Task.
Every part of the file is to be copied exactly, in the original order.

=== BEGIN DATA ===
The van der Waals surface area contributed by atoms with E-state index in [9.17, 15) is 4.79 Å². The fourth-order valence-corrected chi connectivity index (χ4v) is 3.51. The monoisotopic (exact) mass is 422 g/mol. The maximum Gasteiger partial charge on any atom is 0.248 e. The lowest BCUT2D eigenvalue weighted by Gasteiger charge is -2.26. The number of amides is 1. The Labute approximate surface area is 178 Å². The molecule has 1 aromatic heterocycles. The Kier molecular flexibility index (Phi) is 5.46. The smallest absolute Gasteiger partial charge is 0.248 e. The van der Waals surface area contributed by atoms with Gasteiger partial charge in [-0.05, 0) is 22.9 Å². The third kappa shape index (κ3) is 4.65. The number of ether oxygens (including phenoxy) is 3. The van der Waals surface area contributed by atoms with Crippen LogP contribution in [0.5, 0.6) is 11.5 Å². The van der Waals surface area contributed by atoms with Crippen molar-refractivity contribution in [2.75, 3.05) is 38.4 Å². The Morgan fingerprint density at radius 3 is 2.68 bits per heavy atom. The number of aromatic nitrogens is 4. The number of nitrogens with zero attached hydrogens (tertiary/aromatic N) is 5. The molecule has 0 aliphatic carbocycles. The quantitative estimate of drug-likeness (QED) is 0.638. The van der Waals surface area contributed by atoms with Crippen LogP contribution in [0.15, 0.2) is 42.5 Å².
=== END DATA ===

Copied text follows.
The van der Waals surface area contributed by atoms with E-state index in [9.17, 15) is 4.79 Å². The fourth-order valence-corrected chi connectivity index (χ4v) is 3.51. The monoisotopic (exact) mass is 422 g/mol. The maximum Gasteiger partial charge on any atom is 0.248 e. The lowest BCUT2D eigenvalue weighted by Gasteiger charge is -2.26. The number of amides is 1. The Labute approximate surface area is 178 Å². The molecule has 1 aromatic heterocycles. The Kier molecular flexibility index (Phi) is 5.46. The smallest absolute Gasteiger partial charge is 0.248 e. The van der Waals surface area contributed by atoms with Gasteiger partial charge in [-0.05, 0) is 22.9 Å². The third kappa shape index (κ3) is 4.65. The number of ether oxygens (including phenoxy) is 3. The van der Waals surface area contributed by atoms with Crippen LogP contribution in [0.5, 0.6) is 11.5 Å². The van der Waals surface area contributed by atoms with Crippen molar-refractivity contribution in [2.75, 3.05) is 38.4 Å². The Morgan fingerprint density at radius 3 is 2.68 bits per heavy atom. The number of aromatic nitrogens is 4. The number of nitrogens with zero attached hydrogens (tertiary/aromatic N) is 5. The molecule has 0 aliphatic carbocycles. The quantitative estimate of drug-likeness (QED) is 0.638. The van der Waals surface area contributed by atoms with Crippen LogP contribution in [0.15, 0.2) is 42.5 Å².